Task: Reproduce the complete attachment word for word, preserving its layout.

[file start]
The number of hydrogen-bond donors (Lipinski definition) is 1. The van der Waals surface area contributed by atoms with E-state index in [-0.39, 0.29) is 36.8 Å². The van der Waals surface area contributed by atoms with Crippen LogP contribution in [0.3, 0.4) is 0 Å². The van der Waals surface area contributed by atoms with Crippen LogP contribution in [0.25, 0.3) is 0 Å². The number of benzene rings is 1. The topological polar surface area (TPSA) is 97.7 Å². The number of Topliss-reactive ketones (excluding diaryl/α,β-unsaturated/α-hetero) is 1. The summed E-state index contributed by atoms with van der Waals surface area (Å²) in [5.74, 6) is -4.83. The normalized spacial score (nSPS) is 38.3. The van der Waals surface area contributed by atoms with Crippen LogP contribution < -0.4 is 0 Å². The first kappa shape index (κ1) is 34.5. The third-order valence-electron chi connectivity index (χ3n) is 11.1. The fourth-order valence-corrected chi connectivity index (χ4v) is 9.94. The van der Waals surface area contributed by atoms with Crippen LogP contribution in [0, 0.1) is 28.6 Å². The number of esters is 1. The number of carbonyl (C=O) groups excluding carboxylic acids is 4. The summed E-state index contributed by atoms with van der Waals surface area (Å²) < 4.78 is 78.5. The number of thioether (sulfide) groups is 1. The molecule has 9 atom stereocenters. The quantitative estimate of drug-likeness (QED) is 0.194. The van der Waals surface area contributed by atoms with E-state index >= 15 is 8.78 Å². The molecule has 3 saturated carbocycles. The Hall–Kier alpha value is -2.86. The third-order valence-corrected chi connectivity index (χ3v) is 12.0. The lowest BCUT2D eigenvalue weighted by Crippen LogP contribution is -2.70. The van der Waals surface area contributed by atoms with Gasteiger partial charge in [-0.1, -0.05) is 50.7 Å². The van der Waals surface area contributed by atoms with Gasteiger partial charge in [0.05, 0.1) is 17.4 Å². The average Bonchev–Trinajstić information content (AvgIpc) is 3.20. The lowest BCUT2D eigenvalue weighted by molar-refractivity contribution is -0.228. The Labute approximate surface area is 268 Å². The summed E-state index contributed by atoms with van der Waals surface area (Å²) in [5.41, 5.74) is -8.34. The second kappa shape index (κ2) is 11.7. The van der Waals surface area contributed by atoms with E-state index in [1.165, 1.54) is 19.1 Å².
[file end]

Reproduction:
The number of hydrogen-bond donors (Lipinski definition) is 1. The van der Waals surface area contributed by atoms with E-state index in [-0.39, 0.29) is 36.8 Å². The van der Waals surface area contributed by atoms with Crippen LogP contribution in [0.3, 0.4) is 0 Å². The van der Waals surface area contributed by atoms with Crippen LogP contribution in [0.25, 0.3) is 0 Å². The number of benzene rings is 1. The topological polar surface area (TPSA) is 97.7 Å². The number of Topliss-reactive ketones (excluding diaryl/α,β-unsaturated/α-hetero) is 1. The summed E-state index contributed by atoms with van der Waals surface area (Å²) in [5.74, 6) is -4.83. The normalized spacial score (nSPS) is 38.3. The van der Waals surface area contributed by atoms with Crippen LogP contribution < -0.4 is 0 Å². The first kappa shape index (κ1) is 34.5. The third-order valence-electron chi connectivity index (χ3n) is 11.1. The fourth-order valence-corrected chi connectivity index (χ4v) is 9.94. The van der Waals surface area contributed by atoms with Crippen LogP contribution in [0, 0.1) is 28.6 Å². The number of esters is 1. The number of carbonyl (C=O) groups excluding carboxylic acids is 4. The summed E-state index contributed by atoms with van der Waals surface area (Å²) < 4.78 is 78.5. The number of thioether (sulfide) groups is 1. The molecule has 9 atom stereocenters. The quantitative estimate of drug-likeness (QED) is 0.194. The van der Waals surface area contributed by atoms with E-state index >= 15 is 8.78 Å². The molecule has 3 saturated carbocycles. The Hall–Kier alpha value is -2.86. The third-order valence-corrected chi connectivity index (χ3v) is 12.0. The lowest BCUT2D eigenvalue weighted by Crippen LogP contribution is -2.70. The van der Waals surface area contributed by atoms with Gasteiger partial charge in [-0.1, -0.05) is 50.7 Å². The van der Waals surface area contributed by atoms with Gasteiger partial charge in [0.05, 0.1) is 17.4 Å². The average Bonchev–Trinajstić information content (AvgIpc) is 3.20. The lowest BCUT2D eigenvalue weighted by molar-refractivity contribution is -0.228. The Labute approximate surface area is 268 Å². The summed E-state index contributed by atoms with van der Waals surface area (Å²) in [5.41, 5.74) is -8.34. The second kappa shape index (κ2) is 11.7. The van der Waals surface area contributed by atoms with E-state index in [1.165, 1.54) is 19.1 Å².